By: Anthony Pugh, Law Works
Editor: Ben Hanuka, Law Works
In Spina v. Shoppers Drug Mart Inc., a June 27, 2020, decision of the Ontario Superior Court of Justice, Perell J. dismissed the class representative plaintiffs’ motion to compel non-parties to produce documents and attend examinations. The court allowed only part of the plaintiffs’ refusals motion. Underlying the court’s decision was its view that it was time for the discoveries in this matter, which had been going on for about five years, to end, and to move towards final adjudication.
About 10 years ago, the class representative plaintiff pharmacists started the multi-billion-dollar action against Shoppers Drug Mart and related parties. The pharmacists allege that Shoppers ought to have shared professional allowances with them under the franchise agreement, or that the professional allowances should have been paid directly to the franchisees.
In 2015, the parties agreed to a discovery plan. Shoppers delivered 26,703 documents between April 2015 and March 2017. The parties agreed that pharmacists could examine two witnesses on behalf of Shoppers. Perell J. ordered at the time that the pharmacists could examine those witnesses for a total of 63 hours. The pharmacists ultimately asked the first witness 1,797 questions, and the second witness 6,645 questions, about 4,000 of which dealt with professional expenses.
Between June 2017 and September 2018, Shoppers answered further additional questions in writing and produced further documents. The pharmacists started a discovery motion – first to compel answers to questions and then to compel Shoppers to produce an additional executive for examination, arguing that the other two witnesses had been unable to satisfactorily answer various questions about the professional allowances. Shoppers acquiesced to the pharmacists’ request to examine the additional witness. Further examinations took another four days.
The pharmacists then brought the present motion for an order requiring Shoppers to answer further 88 questions. The pharmacists also requested an order requiring three non-party individuals, who were no longer involved in Shoppers, to submit to examinations, and for two non-party drug manufacturers to provide documentary discovery.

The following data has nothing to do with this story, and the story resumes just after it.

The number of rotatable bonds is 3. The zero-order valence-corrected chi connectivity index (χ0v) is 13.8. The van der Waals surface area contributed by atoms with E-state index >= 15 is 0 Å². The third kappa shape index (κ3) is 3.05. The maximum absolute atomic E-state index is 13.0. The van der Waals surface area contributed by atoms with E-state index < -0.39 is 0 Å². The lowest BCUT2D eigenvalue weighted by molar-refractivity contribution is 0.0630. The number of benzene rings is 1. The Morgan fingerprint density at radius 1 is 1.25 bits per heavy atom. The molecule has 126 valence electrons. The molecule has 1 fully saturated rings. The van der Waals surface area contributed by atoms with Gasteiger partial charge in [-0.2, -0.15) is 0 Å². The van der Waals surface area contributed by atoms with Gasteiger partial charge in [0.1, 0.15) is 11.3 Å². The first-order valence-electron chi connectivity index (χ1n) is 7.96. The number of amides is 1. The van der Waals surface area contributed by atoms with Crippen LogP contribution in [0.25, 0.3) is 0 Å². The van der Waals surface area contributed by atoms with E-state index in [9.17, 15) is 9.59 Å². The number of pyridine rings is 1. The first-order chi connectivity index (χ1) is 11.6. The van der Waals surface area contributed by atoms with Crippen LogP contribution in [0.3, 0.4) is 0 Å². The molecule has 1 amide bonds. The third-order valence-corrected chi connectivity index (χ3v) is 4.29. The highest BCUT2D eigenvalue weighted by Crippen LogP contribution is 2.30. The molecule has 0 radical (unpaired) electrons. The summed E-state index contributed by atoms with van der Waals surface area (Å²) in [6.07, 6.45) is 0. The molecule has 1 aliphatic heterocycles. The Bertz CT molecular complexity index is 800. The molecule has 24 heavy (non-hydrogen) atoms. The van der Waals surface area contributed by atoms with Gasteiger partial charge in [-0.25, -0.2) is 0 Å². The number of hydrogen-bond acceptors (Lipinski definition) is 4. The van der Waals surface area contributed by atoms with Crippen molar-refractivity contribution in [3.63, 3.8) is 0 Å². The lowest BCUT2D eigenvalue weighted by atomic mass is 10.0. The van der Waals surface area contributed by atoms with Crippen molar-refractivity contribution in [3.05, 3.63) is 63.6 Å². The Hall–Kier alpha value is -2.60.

The court ordered Shoppers to answer only some of the refusals
The court held that the category of questions and production requests about whether Shoppers was collecting professional allowances under “lawful agreements” with manufacturers was irrelevant to the issues in dispute (despite being pleaded in the Statement of Defence). Justice Perell observed that the claim was that Shoppers took professional allowances that belonged to the pharmacists, not that Shoppers violated the statutory regime. The fundamental questions were about the franchise agreement, not statutory issues.
The court also held that further questioning would be disproportionate, and that Shoppers had already answered the questions. The pharmacists had all they needed to argue that the agreements with manufacturers circumvented the statutory regime.
The court ordered Shoppers to produce other documents related to payments that Shoppers received over and above professional allowances and other amounts because those were relevant to the amount of over and above charges or receipts.
The pharmacists also requested answers to various questions about Shoppers’ relationship to the drug companies, which the court dismissed as a fishing expedition.
The court refused to compel the non-parties to submit to examinations or provide document disclosure
The court held that the pharmacists were able to obtain all the information that they needed from Shoppers. The pharmacists already knew how professional allowances were allocated and the amounts that Shoppers received. The court reiterated that the question of compliance with the statutory regime was irrelevant to the issues in dispute.
The court declined to order documentary discovery from a non-party. Documentary discovery from a non-party may be ordered when it would be unfair for the moving party to proceed to trial without it. It requires balancing this against the non-party’s interests, including privacy, inconvenience, and exposure to liability. The threshold is high, and the order should only be made in exceptional circumstances. The court held that this case did not meet the exceptional circumstances requirement for an order against a non-party.